Here’s a quote from John K. Galbraith’s 1952 book American Capitalism: The Concept of Countervailing Power
The idea that we slowly run out of good ideas and, thus, innovation becomes harder and more expensive over time is very much en vogue again these days.
- Bloom, Jones, Van Reenen and Webb released a working paper this year with the title “Are Ideas Getting Harder To Find?”. They provide evidence from case studies and empirical estimates showing that R&D productivity in the private economy is declining, which has a negative effect on economic growth rates.
- I have argued here and here that a decline in research productivity could be a reason for increasing productivity differences within industries and the rise of superstar firms.
- In his book “The Rise and Fall of American Growth” Northwestern University economist Robert J. Gordon doubts whether the fast pace of economic and technical change that we saw between 1870 and 1970 will be reached again any time soon.
- In “The Great Stagnation”, Tyler Cowen develops the hypothesis that we already picked all low-hanging fruits when it comes to science and innovation. Increasing our living standards, at the rates we’re used to, will therefore become harder and harder in the future.
Galbraith’s pessimistic assertion should give us a reason to be modest though. Looking back, the 1950s appear to be a time of great innovativeness and economic growth, in which plethora of useful inventions were ripe for harvest. Also today, (as usually in economics) we should be careful with extrapolating current trends too far into the future.
The theory of long waves assumes that technological change takes place in very long (45 to 60 years), business-cycle like, wavy patterns, and therefore predicts that growth rates will accelerate again at some point. Although it largely fell out of favor among academic economists, I wouldn’t discount the possibility that the next general purpose technology, which will revitalize economic growth rates for years to come, might be just around the corner.
Preface: On Wednesday I successfully defended my dissertation and am now the proud holder of PhD in business economics from KU Leuven. In this post I would like to share the opening chapter of my thesis (title: “Three Essays on Innovation Economics”) with you. It’s a bit longer than what I usually put on this blog. But I think it’s worth a look nevertheless. I don’t only give a brief, non-technical introduction into my work but also go into what fascinates me about innovation economics—a field which still lacks the recognition it deserves in mainstream economics. Continue reading What’s Innovation Economics All About?
An interesting paper by Daniel Bradley, Incheol Kim, and Xuan Tian got recently published in Management Science (link to the SSRN version): Continue reading Labor unions may affect innovation negatively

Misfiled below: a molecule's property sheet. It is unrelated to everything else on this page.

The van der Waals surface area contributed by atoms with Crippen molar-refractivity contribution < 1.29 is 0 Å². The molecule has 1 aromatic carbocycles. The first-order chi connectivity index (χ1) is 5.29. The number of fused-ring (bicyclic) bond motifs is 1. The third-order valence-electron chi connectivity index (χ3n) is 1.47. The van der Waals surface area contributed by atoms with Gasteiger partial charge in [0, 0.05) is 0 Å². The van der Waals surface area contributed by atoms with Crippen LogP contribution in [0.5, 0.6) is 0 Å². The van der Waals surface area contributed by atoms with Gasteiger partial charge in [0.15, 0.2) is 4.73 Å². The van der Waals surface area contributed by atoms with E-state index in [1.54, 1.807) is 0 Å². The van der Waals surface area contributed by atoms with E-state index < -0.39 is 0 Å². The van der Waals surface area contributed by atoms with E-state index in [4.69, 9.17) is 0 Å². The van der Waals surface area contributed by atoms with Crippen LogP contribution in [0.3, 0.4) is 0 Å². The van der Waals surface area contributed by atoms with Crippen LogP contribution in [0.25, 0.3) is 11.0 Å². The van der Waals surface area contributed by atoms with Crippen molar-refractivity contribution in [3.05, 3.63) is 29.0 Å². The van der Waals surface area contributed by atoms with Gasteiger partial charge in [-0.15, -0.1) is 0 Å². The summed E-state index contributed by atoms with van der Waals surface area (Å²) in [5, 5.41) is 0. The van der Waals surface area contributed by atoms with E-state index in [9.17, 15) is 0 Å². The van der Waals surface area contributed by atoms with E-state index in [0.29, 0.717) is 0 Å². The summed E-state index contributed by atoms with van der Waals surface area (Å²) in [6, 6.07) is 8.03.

Next week we will organize the 7th ZEW/MaCCI Conference on the Economics of Innovation and Patenting in Mannheim and the program will be great. We will have Bronwyn Hall from Berkeley and Pierre Azoulay from MIT as keynote speakers. I’m definitely looking forward to hear them speak.
Myself, I will present a new project on the relationship between public procurement and innovation. In brief the research question is the following. Continue reading Innovation on (government) demand?
While reading Joel Mokyr’s newest book I came across an older paper of him, which I found very interesting. It is about what Mokyr calls Cardwell’s law*— the empirical regularity that “most societies that have been technologically creative have been so for relatively short periods”. Throughout economic history successful countries in terms of innovation and economic growth have usually lost their competitive edge pretty soon again and were overtaken by others. Continue reading Cardwell’s Law
This post first appeared on hbr.org (Harvard Business Review, 14 April 2017).
We are living in the age of the superstar firm. Companies like Samsung, Google, or BMW—the top players in their respective industries—are prospering. Yet economic growth remains sluggish in many parts of the world. The reason for that paradox, as the OECD has warned, is that the productivity gap between firms at the global frontier and those lagging behind has widened. Continue reading Do Most Companies Even Try to Innovate Anymore?
This is an English translation of a column I published together with my colleague Christian Rammer from ZEW on oekonomenstimme.org. A pdf version can be downloaded here.
For years investments in research and development (R&D) have shown a rising trend in Germany. In 2015 they have reached a record high of 157.4 billion euro. At the same time, however, R&D expenditures are becoming concentrated within a smaller number of actors. The share of companies that invest in innovation falls steadily. As a result, innovation activities in the economy are more unevenly distributed. This column discusses possible causes for this development. Continue reading Innovation activity in Germany is becoming more concentrated